View from The Hill

A backbench critic highly committed to her electorate and with nothing to lose can deliver a potent punch

Sharman Stone has nothing to lose calling out Tony Abbott on SPC Ardmona. Lukas Coch/AAP

Liberal backbencher Sharman Stone has taken the political row over the government’s refusal to aid SPC Ardmona into new territory by bluntly labelling the Prime Minister a liar.

At the same time the company has rebutted claims by the government and others that its workers enjoy excessively generous conditions.

There are several issues entangled, including the role of workers’ conditions in both the cannery’s problems and in the government’s decision, and what those conditions actually are.

When cabinet last week rejected the request for $25 million, Abbott highlighted the conditions as something the company must address.

Stone, in whose Murray electorate the business is situated, says one of the things upsetting her most is that the government didn’t say it would love to help but couldn’t for budgetary reasons, but “what they said was ‘we’re not going to help because it is the amazing wages and conditions that have knocked this company for six’”.

“That is not true,” she said on radio. “If I was in Parliament I couldn’t say ‘liar’ because it’s unparliamentary, But it’s just not true. .. This is a witch hunt.”

Pressed on whether Abbott and Treasurer Joe Hockey were really lying when they said it was about this issue, Stone replied: “That’s right, it’s lying.”

Stone’s account somewhat verbals Abbott’s line of argument on the day. He said that, as part of the government’s general approach towards restructuring, dealing with SPC Ardmona was the responsibility of parent company Coca-Cola Amatil, which had the financial capacity to do it. Reducing workers’ conditions was imperative in the changes.

Abbott described the existing enterprise bargaining agreement as “way in excess of the award”.

“There are wet allowances, there are loadings on top of overtime, there is the ability to cash out sick pay, you get two weeks redundancy for every six months of service up to 104 weeks. This is a pretty extraordinary EBA.”

In its statement SPC Ardmona systematically addresses the claims that have been made by the government and others.

“Recent claims that SPC Ardmona is a ‘union shop’ or that the cause of its difficulties are because of ‘over generous’ allowances and conditions to staff, are mistaken and need to be refuted by the facts,” it said, giving this list.

“Claim: SPC Ardmona employees get "over generous” allowances.

Fact: The total allowances paid to SPC production staff in 2013 was $116,467, which represents less than 0.1% of the business’s cost of goods for the year.

Claim: There is a generous “wet” allowance of 58 cents per hour for cleaners

Fact: Zero ($0.00) paid in 2013.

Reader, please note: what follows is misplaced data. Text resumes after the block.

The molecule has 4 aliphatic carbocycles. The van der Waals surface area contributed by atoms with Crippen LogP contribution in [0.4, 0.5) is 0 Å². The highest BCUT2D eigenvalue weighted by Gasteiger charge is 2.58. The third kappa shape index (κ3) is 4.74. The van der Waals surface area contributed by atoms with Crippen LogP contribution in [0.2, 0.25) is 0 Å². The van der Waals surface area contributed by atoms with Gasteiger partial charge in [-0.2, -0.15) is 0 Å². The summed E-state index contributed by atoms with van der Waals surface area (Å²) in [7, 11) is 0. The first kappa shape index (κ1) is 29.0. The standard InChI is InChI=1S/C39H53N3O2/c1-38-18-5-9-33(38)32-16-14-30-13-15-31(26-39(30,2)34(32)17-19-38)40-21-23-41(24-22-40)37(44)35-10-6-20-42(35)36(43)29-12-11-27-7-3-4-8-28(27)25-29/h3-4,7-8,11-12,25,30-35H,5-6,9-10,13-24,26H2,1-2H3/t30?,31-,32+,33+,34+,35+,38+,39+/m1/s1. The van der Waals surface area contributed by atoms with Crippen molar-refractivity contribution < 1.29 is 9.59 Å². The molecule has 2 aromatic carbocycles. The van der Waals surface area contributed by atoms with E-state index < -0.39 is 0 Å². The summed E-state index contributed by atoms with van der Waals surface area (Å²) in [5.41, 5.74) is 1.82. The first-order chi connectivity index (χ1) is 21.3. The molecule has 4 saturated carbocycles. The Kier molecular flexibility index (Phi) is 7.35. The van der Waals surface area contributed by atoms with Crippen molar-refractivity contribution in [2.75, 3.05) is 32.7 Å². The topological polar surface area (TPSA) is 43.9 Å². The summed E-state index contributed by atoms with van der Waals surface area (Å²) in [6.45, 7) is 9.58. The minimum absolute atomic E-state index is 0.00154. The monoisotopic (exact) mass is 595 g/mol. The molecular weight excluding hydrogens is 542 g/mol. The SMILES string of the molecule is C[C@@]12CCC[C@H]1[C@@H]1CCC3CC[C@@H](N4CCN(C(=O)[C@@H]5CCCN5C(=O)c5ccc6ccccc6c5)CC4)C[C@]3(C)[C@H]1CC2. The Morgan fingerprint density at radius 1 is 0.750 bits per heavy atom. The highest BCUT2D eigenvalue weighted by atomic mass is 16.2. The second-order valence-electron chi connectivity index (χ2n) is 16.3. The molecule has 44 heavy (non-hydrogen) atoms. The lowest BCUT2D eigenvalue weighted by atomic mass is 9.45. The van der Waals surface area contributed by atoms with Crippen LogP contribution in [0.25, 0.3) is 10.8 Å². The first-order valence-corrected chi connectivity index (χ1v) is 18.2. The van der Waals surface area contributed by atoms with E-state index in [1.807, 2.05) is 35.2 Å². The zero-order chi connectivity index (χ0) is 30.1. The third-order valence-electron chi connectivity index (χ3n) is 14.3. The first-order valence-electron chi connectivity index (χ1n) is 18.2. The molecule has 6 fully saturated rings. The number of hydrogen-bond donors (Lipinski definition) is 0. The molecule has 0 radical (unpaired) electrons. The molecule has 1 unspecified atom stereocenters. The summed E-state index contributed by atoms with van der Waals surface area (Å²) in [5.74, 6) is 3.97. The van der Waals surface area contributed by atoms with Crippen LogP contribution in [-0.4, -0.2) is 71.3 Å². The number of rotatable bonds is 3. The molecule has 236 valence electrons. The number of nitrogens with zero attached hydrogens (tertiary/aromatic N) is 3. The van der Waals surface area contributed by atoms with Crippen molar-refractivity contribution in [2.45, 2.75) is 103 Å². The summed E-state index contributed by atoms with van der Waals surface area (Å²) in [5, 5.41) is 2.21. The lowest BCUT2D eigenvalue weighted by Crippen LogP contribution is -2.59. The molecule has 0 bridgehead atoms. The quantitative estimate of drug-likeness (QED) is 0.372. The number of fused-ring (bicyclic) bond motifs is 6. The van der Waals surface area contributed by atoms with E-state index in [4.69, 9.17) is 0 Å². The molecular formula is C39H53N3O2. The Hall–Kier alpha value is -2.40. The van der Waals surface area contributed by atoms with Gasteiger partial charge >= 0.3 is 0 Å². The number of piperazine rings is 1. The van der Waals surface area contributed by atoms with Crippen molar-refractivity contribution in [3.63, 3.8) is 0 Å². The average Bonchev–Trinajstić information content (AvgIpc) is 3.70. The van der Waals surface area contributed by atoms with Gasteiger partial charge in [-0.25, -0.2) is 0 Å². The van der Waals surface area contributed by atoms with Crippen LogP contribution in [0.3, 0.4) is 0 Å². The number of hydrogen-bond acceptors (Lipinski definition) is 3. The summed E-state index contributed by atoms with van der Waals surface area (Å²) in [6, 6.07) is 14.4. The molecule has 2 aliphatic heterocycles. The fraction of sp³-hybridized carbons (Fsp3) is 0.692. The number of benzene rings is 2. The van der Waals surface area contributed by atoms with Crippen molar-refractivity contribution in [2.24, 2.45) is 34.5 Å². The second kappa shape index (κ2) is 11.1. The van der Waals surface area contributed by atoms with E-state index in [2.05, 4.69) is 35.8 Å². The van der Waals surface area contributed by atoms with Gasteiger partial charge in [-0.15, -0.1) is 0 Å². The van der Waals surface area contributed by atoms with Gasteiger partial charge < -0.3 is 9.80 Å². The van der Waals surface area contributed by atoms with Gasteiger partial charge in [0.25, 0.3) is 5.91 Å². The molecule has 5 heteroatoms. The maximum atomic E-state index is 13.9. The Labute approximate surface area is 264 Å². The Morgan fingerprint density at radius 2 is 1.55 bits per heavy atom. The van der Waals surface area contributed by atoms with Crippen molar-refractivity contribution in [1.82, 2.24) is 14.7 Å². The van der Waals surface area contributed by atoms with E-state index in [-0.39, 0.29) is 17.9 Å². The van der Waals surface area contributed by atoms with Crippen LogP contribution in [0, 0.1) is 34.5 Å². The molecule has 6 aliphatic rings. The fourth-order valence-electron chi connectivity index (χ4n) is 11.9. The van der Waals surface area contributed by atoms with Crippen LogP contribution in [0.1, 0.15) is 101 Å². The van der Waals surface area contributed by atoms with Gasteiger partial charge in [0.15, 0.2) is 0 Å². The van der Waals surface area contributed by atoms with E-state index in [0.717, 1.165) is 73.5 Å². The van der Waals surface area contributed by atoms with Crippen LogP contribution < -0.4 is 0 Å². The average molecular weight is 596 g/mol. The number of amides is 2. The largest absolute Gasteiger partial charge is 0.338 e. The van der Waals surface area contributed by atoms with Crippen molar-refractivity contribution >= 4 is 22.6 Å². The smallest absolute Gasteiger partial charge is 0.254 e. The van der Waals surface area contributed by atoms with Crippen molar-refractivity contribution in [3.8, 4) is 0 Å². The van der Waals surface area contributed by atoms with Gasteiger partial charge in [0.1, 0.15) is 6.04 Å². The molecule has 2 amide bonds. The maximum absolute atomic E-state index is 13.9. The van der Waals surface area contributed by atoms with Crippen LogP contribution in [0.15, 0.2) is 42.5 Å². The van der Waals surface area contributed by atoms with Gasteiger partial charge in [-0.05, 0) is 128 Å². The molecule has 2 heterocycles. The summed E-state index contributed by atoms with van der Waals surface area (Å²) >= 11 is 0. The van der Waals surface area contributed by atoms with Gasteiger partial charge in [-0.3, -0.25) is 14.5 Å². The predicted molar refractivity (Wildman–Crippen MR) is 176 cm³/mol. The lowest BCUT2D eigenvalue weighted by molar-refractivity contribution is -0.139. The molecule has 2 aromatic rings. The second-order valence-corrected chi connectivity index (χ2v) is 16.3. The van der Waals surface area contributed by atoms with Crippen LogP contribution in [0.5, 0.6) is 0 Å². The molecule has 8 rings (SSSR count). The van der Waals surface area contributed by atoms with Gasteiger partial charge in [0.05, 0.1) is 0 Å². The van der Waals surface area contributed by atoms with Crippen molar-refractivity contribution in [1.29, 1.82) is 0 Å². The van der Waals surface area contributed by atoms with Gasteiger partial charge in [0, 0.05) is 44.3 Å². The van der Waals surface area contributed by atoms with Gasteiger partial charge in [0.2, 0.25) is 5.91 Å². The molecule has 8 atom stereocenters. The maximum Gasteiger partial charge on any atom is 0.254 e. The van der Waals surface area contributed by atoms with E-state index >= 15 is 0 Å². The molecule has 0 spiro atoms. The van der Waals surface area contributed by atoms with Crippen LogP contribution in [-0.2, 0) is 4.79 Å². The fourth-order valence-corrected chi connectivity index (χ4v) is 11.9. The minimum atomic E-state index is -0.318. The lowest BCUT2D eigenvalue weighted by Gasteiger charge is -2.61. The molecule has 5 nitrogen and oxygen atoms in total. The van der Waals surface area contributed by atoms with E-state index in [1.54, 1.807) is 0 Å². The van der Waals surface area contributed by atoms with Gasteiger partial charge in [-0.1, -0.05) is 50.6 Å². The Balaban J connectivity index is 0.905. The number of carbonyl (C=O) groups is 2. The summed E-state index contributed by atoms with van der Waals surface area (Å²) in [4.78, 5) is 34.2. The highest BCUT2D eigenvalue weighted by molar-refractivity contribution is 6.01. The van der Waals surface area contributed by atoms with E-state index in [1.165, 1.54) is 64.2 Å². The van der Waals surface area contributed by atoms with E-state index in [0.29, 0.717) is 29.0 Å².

Claim: SPC Ardmona employees get nine weeks paid leave a year.

Fact: SPCA employees get 20 days annual leave.

Claim: a five-day Melbourne Cup long weekend.

Fact: Production staff accrue rostered days off (RDOs) during the year which SPCA requires them not to take during the peak season. Instead these RDOs are taken at the start of November, the optimum time for a plant shutdown to allow maintenance in preparation for the canning season from December to April. RDOs are not additional leave.

Claim: Sick leave is cashed out each year.

Fact: This was removed from the EBA in 2012.

Claim: Loading, or shift penalties are above the award.

Fact: SPCA’s are the same as industry standards and common to many Australian EBAs. Afternoon shift is at 20% and night shift at 30%.

Claim: Loadings on top of overtime.

Fact: Production workers do almost zero overtime.

Claim: Redundancy is in excess of the award.

Fact: This old condition was reduced in 2012 to a 52 week cap.“

Managing director Peter Kelly (who earlier has been praised by the government) said the company had been assessing work practices for many months and had made significant improvements in productivity.

But "the serious problems that have beset SPCA have not been because of labour costs and certainly not from the allowances, a fact borne out by the Productivity Commission’s recent analysis.

"The business has been severely damaged in recent times by a ‘perfect storm’ created by external economic factors – the high Australian dollar, which appreciated more than 50% from 2009 to 2013, has both enabled the flood of cheap imported product to be sold in Australia below the cost of production here, and also decimated the company’s export markets.”

The government says it stands by the accuracy of Abbott’s statements about conditions. (In relation to redundancy it says the reduced provision applies only to recently-employed workers.)

But in playing to the government’s wider message Abbott’s appears to have distorted this particular situation, making it harder to sell a difficult but reasonable decision.

In pushing the government’s broader pitch - that employers should to be tough in EBA negotiations and resist union demands - he wasn’t too concerned about whether he was giving an accurate impression about the relative role of the conditions in SPC Ardmona’s problems.

Stone had every incentive to redress the balance.

A backbench critic highly committed to her electorate and with nothing to lose can deliver a potent punch.

The well-credentialed Stone, who has a PhD in economics and business and was manager of international development at Melbourne University before entering parliament, served as minister for workforce participation at the end of the Howard government. She was shadow immigration minister when Abbott became leader. He shifted her and then dumped her from the frontbench altogether after the 2010 election.

Where another MP might have shut up for fear of damaging future promotion chances, Stone has no reason to hesitate in calling Abbott out.